I grew up in a small town on the East Coast, and when I was a kid, my mom or nanny would always take us to the orchards in the summer and fall. I loved picking strawberries, raspberries, apples – give me a basket and I’ll harvest your whole orchard. The big draw for me was eating the fruit ripe off the vine. Hello – all-you-can-eat strawberries! 🙂
When my family moved to the Pacific Northwest, we were surprised and pretty excited to see the blackberry bushes everywhere – along the side of every highway, trail, neighborhood, etc. (Turns out they’re kind of invasive… sooo take this with a grain of salt. But the allure of free fresh fruit is enough for me!) Blackberry-picking became a summer ritual. Our dog, Poseidon, learned to eat them right off the bush.
Here in Houston, I haven’t seen much of a local food movement. There’s some local produces at the grocery stores, but you’d be hard-pressed to see a farm inside the city limits. I hear there are some community gardens on the east side of town that have been thriving for awhile, but I have yet to see them.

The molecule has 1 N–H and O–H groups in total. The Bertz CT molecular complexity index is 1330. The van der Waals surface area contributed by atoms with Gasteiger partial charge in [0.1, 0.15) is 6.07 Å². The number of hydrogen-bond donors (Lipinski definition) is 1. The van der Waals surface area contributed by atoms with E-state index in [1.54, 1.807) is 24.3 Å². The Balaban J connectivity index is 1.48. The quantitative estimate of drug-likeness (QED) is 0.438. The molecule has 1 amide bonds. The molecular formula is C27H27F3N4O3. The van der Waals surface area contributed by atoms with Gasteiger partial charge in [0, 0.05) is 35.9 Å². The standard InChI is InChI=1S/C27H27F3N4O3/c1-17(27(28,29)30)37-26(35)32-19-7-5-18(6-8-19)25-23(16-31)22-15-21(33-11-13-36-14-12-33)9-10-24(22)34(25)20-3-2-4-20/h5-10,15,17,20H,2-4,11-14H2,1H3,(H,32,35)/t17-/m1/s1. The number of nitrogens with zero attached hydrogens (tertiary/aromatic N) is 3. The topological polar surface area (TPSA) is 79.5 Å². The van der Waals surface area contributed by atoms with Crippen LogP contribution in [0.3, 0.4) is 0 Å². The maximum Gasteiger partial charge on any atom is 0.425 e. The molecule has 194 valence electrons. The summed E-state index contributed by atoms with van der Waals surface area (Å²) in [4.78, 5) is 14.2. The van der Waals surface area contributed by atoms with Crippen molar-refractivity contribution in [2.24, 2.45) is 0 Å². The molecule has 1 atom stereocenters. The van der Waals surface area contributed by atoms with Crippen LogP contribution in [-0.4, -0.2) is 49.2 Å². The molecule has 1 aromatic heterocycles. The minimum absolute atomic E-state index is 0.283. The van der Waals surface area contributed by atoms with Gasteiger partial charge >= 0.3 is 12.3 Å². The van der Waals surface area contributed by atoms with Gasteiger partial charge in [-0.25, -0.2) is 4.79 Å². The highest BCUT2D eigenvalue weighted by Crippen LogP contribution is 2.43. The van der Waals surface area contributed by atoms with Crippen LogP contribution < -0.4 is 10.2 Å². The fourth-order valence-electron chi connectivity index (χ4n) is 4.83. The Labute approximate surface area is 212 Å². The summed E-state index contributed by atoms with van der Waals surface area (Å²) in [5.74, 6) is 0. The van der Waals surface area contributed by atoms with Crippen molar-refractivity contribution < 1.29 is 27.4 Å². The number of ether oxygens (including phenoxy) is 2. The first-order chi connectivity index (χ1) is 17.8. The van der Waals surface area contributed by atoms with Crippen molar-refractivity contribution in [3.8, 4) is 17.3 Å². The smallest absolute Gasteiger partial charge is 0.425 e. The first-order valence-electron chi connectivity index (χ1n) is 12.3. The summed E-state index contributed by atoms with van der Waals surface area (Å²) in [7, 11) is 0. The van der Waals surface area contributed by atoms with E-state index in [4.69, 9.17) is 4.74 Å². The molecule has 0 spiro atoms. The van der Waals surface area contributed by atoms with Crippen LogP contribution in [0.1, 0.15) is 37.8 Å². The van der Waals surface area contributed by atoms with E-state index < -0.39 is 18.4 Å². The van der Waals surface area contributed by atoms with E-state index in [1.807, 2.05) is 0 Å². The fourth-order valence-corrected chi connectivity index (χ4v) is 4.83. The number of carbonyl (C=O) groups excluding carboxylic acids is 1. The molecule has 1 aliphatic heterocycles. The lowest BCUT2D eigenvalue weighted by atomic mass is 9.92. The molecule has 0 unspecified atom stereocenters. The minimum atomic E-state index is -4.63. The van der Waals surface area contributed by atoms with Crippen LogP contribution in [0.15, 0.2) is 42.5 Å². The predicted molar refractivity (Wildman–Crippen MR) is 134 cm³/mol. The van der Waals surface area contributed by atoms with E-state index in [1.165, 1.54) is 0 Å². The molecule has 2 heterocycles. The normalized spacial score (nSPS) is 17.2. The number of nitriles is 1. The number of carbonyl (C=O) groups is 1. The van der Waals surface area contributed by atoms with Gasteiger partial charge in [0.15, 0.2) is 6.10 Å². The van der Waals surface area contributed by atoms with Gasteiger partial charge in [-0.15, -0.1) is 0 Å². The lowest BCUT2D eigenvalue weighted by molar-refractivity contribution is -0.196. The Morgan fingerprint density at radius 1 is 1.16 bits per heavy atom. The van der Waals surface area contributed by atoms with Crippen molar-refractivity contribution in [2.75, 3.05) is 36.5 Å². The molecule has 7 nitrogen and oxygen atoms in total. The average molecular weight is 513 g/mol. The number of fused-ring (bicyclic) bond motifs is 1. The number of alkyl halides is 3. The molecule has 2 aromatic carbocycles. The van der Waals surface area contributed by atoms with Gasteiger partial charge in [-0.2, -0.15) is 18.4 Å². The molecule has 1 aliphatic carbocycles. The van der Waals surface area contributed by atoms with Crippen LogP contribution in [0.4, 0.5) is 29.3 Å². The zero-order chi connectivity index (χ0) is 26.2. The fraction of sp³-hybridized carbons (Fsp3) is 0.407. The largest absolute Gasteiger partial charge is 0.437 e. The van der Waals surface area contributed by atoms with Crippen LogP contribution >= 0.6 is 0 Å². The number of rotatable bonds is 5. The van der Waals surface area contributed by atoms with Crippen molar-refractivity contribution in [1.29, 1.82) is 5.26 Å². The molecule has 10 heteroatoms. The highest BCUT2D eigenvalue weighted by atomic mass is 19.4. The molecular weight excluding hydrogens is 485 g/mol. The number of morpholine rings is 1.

So, needless to say, I was pretty excited to hear that there’s a big strawberry farm just south of Houston: Froberg’s Farm, on Highway 6. D and I drove out there recently for an afternoon of strawberry picking with his fam, and we had a blast.
I was seriously impressed by a) the sheer size of the place (rows upon rows upon rows of berries), and b) how juicy and delicious the berries themselves were. These strawberries were 100x juicier and more flavorful than any that I’ve bought at the grocery store. Anything is better fresh off the vine, right?
I kind of winced when we went back to the farmhouse to weigh our berries and pay, because we gathered a ton of berries. But they were pretty reasonable – $2/pound – so it wasn’t too bad.
When we got home, D and I hovered over our kitchen island, eating fresh strawberries for a good long while. When we got tired of them, I put some away for snacks all week and froze the rest for green smoothies.
I’m hoping we make it out to the farm a few times a year to gather up some yummy berries, and when we have kids I’d love to share that experience with them. These days, when you shop in a big urban or suburban grocery store, with wide aisles, mountains of cardboard boxes and plastic packages, fluorescent lighting, and shiny linoleum floors, it’s hard to wrap your head around where all that food originates. I think that’s the uniqueness of going out to a u-pick farm or orchard – having that experience of gathering food right from the source. It makes all of the over-processed foods full of chemicals seem ludicrous. Can’t we all go back to eating real food, please?